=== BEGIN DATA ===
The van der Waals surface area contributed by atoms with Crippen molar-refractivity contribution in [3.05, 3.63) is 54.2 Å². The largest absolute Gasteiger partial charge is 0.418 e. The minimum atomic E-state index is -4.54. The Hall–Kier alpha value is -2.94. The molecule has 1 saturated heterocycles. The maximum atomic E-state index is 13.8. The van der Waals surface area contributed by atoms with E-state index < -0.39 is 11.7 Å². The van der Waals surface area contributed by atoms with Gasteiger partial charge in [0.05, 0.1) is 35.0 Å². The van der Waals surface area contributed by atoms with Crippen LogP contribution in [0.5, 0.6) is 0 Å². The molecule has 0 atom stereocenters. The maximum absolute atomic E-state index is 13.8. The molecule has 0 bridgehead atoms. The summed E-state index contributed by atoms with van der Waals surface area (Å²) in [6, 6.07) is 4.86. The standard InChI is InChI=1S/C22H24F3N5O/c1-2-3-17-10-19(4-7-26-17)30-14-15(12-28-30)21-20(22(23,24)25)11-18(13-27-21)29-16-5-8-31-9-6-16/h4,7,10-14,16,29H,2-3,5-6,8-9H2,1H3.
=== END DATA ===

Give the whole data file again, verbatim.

The van der Waals surface area contributed by atoms with Crippen molar-refractivity contribution in [3.05, 3.63) is 54.2 Å². The largest absolute Gasteiger partial charge is 0.418 e. The minimum atomic E-state index is -4.54. The Hall–Kier alpha value is -2.94. The molecule has 1 saturated heterocycles. The maximum atomic E-state index is 13.8. The van der Waals surface area contributed by atoms with E-state index < -0.39 is 11.7 Å². The van der Waals surface area contributed by atoms with Gasteiger partial charge in [0.05, 0.1) is 35.0 Å². The van der Waals surface area contributed by atoms with Crippen LogP contribution in [0.5, 0.6) is 0 Å². The molecule has 0 atom stereocenters. The maximum absolute atomic E-state index is 13.8. The molecule has 0 bridgehead atoms. The summed E-state index contributed by atoms with van der Waals surface area (Å²) in [6, 6.07) is 4.86. The standard InChI is InChI=1S/C22H24F3N5O/c1-2-3-17-10-19(4-7-26-17)30-14-15(12-28-30)21-20(22(23,24)25)11-18(13-27-21)29-16-5-8-31-9-6-16/h4,7,10-14,16,29H,2-3,5-6,8-9H2,1H3.